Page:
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Dennis Mayer

What is a Bull Call Spread?

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A Bull Call Spread is a trading strategy that involves taking outan equal size long position and short position in Call Options in the same underlying instrument. The possibility of buying and selling the same thing and yet still generating a profit comes about through the use of options with different Strike prices. The objective of the strategy is to capture profits made from a moderate change in the price of the underlying asset and uses options with the same expiration date. It is a strategy that involves limiting losses and also limiting gains. The strategy requires two trades to be placed but is best explained by first breaking them out and studying them individually.

Long Call Options

Position: Long Call Options Expiry date:  21/12/2018 Premium: $25 Strike Price: $860 The premium (price paid for the option) is $25. When that cost is factored in the Call Options will become profitable when the price of the underlier exceeds $885. Any further price increases in the underlier will result in further profits.

Short Call Options

Position: Short Call Options Expiry date:  21/12/2018 Premium: $15 Strike Price: $880 The premium received from selling the options is $15. When that revenue is factored in, this position will be profitable up to the point where the price of the underlier exceeds $885. Any further price increases in the underlier will result in further losses.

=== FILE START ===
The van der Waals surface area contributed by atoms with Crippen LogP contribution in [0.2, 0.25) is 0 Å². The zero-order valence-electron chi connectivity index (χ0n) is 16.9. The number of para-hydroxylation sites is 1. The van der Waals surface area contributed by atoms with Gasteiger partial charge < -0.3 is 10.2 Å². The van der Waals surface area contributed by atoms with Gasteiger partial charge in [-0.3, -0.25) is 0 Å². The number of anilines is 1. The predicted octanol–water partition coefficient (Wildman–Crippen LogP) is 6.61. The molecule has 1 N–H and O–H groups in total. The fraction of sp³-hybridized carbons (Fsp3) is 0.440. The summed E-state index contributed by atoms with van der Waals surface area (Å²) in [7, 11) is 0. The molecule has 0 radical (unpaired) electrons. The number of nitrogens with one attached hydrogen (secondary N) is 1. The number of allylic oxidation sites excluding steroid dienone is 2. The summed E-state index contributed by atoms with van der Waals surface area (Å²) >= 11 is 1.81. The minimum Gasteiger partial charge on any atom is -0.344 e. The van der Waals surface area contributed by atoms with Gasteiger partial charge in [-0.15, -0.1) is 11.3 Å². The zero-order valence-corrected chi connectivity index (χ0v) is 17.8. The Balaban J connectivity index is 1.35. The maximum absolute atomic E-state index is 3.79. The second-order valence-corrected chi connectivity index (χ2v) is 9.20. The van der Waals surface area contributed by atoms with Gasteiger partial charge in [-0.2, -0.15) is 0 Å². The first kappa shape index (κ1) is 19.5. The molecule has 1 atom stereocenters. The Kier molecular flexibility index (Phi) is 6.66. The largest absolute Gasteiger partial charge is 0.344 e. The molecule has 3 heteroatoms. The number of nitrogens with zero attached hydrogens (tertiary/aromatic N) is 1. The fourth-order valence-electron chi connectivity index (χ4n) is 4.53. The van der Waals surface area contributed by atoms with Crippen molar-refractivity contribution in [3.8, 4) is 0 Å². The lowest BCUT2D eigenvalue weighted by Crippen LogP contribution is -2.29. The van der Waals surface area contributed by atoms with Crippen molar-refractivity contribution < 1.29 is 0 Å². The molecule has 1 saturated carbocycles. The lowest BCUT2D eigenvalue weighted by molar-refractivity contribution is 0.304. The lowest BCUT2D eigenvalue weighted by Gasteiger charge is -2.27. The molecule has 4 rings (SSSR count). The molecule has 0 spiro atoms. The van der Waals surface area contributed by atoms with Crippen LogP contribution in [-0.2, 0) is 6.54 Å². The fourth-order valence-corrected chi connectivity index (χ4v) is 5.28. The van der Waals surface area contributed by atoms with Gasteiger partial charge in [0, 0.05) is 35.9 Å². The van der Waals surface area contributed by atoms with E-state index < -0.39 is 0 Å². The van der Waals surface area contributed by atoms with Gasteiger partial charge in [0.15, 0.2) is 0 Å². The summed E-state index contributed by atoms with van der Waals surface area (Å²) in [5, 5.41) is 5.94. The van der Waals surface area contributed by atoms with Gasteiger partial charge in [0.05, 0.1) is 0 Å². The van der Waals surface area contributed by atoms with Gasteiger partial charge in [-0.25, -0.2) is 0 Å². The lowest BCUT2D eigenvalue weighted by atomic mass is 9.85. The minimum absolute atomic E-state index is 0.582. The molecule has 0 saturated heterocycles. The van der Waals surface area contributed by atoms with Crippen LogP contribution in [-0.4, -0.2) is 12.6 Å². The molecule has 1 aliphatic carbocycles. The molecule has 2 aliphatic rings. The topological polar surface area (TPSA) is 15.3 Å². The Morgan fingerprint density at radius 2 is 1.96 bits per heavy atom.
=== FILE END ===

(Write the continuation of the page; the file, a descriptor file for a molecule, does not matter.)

Profit / Loss Analysis

The Bull Call Spread strategy has two positions that cancel each other out once the price of the Underlier exceeds both of their Strike prices. After that point, any gain in one is equal and opposite to the loss made in the other. The fact that they have different Strike prices means that the strategy can make a profit if the underlier makes a moderate gain in price. When the price of the underlier is equal to or above $870 then the strategy is profitable. The total gain is capped by the presence of Long and Short positions in the same option, but at the same time the total loss is also capped. Should the underlier trade at prices under $870 then the trade will make a loss of up to $10. The $10 figure being the difference between the premium received on the sell trade and the premium paid on the buy trade. The Bull Call Spread is a type of Vertical Spread because it involves buying and selling the same type of option with the same expiry date, but with different Strike prices. A Bear Put Spread involves using two trades in Call options to anticipate bearish price action in the underlier. Alternatively, Bull Put Spread and Bear Put Spread are bullish or bearish trading strategies that can be put on using Put options. The purpose of vertical spread strategies is to limit losses should the price action not turn out to be what you expected. The trade-off is that gains are also limited. Whilst the volatility of returns is reduced using the strategy does nothing to mitigate the risk that you might make the wrong call on which way the market is going.